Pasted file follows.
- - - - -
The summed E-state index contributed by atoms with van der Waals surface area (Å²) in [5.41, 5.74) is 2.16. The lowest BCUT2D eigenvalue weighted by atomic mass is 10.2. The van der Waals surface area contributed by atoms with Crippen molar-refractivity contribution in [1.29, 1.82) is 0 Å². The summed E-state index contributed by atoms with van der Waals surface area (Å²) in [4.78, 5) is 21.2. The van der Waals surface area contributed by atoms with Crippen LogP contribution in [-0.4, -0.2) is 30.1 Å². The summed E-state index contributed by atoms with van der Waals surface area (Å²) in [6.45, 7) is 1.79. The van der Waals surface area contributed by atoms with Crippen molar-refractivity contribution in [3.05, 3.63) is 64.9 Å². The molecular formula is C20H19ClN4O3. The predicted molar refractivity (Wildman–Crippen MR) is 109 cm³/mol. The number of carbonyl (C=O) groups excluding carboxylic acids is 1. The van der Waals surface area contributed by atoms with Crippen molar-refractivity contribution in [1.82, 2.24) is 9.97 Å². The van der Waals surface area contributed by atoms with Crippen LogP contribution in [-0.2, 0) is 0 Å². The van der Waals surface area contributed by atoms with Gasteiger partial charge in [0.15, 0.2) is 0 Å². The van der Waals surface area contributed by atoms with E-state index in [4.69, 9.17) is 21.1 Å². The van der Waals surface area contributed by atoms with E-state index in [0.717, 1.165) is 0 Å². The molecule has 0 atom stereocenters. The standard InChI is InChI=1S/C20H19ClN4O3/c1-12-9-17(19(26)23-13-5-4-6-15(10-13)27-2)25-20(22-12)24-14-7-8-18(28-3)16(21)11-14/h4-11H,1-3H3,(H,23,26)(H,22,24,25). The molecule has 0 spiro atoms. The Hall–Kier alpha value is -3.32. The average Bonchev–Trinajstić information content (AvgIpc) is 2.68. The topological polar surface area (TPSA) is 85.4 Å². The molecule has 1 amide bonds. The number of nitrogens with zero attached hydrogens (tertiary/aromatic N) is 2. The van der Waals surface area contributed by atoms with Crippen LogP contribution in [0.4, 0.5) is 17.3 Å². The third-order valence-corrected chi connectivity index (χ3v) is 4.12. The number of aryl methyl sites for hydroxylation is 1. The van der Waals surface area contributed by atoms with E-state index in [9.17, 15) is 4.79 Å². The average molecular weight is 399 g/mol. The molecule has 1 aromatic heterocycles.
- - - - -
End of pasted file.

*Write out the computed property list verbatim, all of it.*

The summed E-state index contributed by atoms with van der Waals surface area (Å²) in [5.41, 5.74) is 2.16. The lowest BCUT2D eigenvalue weighted by atomic mass is 10.2. The van der Waals surface area contributed by atoms with Crippen molar-refractivity contribution in [1.29, 1.82) is 0 Å². The summed E-state index contributed by atoms with van der Waals surface area (Å²) in [4.78, 5) is 21.2. The van der Waals surface area contributed by atoms with Crippen LogP contribution in [-0.4, -0.2) is 30.1 Å². The summed E-state index contributed by atoms with van der Waals surface area (Å²) in [6.45, 7) is 1.79. The van der Waals surface area contributed by atoms with Crippen molar-refractivity contribution in [3.05, 3.63) is 64.9 Å². The molecular formula is C20H19ClN4O3. The predicted molar refractivity (Wildman–Crippen MR) is 109 cm³/mol. The number of carbonyl (C=O) groups excluding carboxylic acids is 1. The van der Waals surface area contributed by atoms with Crippen molar-refractivity contribution in [1.82, 2.24) is 9.97 Å². The van der Waals surface area contributed by atoms with Crippen LogP contribution in [-0.2, 0) is 0 Å². The van der Waals surface area contributed by atoms with Gasteiger partial charge in [0.15, 0.2) is 0 Å². The van der Waals surface area contributed by atoms with E-state index in [4.69, 9.17) is 21.1 Å². The van der Waals surface area contributed by atoms with E-state index in [0.717, 1.165) is 0 Å². The molecule has 0 atom stereocenters. The standard InChI is InChI=1S/C20H19ClN4O3/c1-12-9-17(19(26)23-13-5-4-6-15(10-13)27-2)25-20(22-12)24-14-7-8-18(28-3)16(21)11-14/h4-11H,1-3H3,(H,23,26)(H,22,24,25). The molecule has 0 spiro atoms. The Hall–Kier alpha value is -3.32. The average Bonchev–Trinajstić information content (AvgIpc) is 2.68. The topological polar surface area (TPSA) is 85.4 Å². The molecule has 1 amide bonds. The number of nitrogens with zero attached hydrogens (tertiary/aromatic N) is 2. The van der Waals surface area contributed by atoms with Crippen LogP contribution in [0.4, 0.5) is 17.3 Å². The third-order valence-corrected chi connectivity index (χ3v) is 4.12. The number of aryl methyl sites for hydroxylation is 1. The van der Waals surface area contributed by atoms with E-state index in [9.17, 15) is 4.79 Å². The average molecular weight is 399 g/mol. The molecule has 1 aromatic heterocycles.